The FDIC Office of Inspector General (OIG) contracted with KPMG LLP (KPMG) to conduct a material loss review of InBank, Oak Forest, Illinois.
On April 30, 2010, the Office of the Commissioner of Financial Institutions of the Commonwealth of Puerto Rico closed Westernbank Puerto Rico, Mayaguez, Puerto Rico (Westernbank), and appointed the FDIC as receiver. The FDIC's Division of Resolutions and Receiverships (DRR) has been delegated primary responsibility for resolving a failed financial institution and managing the resulting receivership. To protect depositors, the FDIC entered into a Purchase and Assumption (P&A) Agreement with Banco Popular de Puerto Rico, San Juan, Puerto Rico (Banco Popular). The FDIC also entered into two Shared-Loss Agreements (SLA) with Banco Popular – one for commercial loans and one for single family loans - covering $8.77 billion in assets from Westernbank.
The objectives of this audit were to (1) assess Banco Popular's compliance with the terms of the commercial loan SLA and (2) describe DRR's oversight of the Banco Popular SLA.
A common resolution method that the FDIC uses for resolving failed institutions is a P&A transaction, wherein an acquiring institution (AI) purchases some or all of the assets and assumes some or all of the liabilities of a failed institution. An SLA is a means to facilitate P&A transactions. Under the SLA, the FDIC agrees to absorb a portion of the loss on a specified pool of assets in order to maximize asset recoveries and minimize losses. Loss sharing reduces the immediate cash needs of the FDIC, provides greater operational efficiency for failed bank customers, and facilitates moving assets quickly into the private sector. Typically, the FDIC absorbs a significant portion (generally 80 percent) of loss on the SLA portfolios, and AIs absorb the remaining loss.
This audit addressed Banco Popular's commercial loan SLA with the FDIC, under which Banco Popular acquired 43,873 commercial assets totaling $7.8 billion. Under the SLA, the FDIC pays Banco Popular 80 percent of the incurred losses, as reported on the loss claim certificates, in accordance with the SLA. As of June 30, 2011, Banco Popular had submitted three commercial shared-loss certificates totaling $699 million.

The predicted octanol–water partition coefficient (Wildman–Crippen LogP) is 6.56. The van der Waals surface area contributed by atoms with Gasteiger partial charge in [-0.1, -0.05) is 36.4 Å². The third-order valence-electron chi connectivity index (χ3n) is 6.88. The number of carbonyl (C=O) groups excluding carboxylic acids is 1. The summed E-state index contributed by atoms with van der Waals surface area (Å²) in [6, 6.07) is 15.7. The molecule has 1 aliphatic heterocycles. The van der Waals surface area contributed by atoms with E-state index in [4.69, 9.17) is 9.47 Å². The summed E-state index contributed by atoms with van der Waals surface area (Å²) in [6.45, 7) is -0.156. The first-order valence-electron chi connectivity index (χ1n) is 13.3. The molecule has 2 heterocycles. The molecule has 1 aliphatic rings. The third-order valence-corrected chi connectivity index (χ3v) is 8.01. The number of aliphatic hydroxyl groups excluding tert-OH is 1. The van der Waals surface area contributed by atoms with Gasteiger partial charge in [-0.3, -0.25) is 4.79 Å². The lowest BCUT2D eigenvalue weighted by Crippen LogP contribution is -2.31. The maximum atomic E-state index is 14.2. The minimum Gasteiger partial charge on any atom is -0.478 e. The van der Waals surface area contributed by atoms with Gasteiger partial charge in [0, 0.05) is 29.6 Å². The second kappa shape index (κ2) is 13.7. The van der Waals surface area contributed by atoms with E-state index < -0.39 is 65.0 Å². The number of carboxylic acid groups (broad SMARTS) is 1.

Overall, we found that Banco Popular has acted proactively to facilitate compliance with the commercial loan SLA and cooperated with the FDIC in managing its commercial shared-loss portfolio. Nonetheless, we identified questioned claims related to:
These questioned claims represent 3.8 percent of the total claims that we audited. Some of the questioned claims appear to be errors attributable to Banco Popular management's initial unfamiliarity with the failed bank's
recordkeeping systems and/or certain aspects of the FDIC's SLA terms and process. Banco Popular officials agreed with our findings, have adjusted systems and audit processes to ensure correct calculation of costs and charge-offs and are continuing to work to identify supporting documentation regarding unsupported expenses and loss claims.
We made five recommendations for the FDIC to disallow the questioned claims. We provided detailed information about those questioned claims to DRR in our non-public audit report. We plan to report $16.6 million as questioned costs (of which $6.7 million are unsupported costs) in our next Semiannual Report to the Congress. The amount ultimately disallowed by the FDIC could decrease if Banco Popular submits appropriate supporting documentation.
With respect to DRR's oversight of the Banco Popular SLA, the division has established an approach that involves three primary components:
DRR has also taken program-wide steps that facilitate its oversight of the Banco Popular SLA, including: establishing procedures for oversight of SLAs; conducting information-sharing sessions with AIs, oversight staff, and contractors; and establishing a database for tracking AIs' compliance with SLAs.
The Director, DRR, provided a written response, dated October 13, 2011, to a draft of this report. In the response, the Director agreed with our five recommendations. DRR's planned and completed actions are responsive to the recommendations, and all of the recommendations are resolved.
Because this report includes confidential information, we do not intend to publicly release the report in its entirety.
|Last updated 3/1/2012|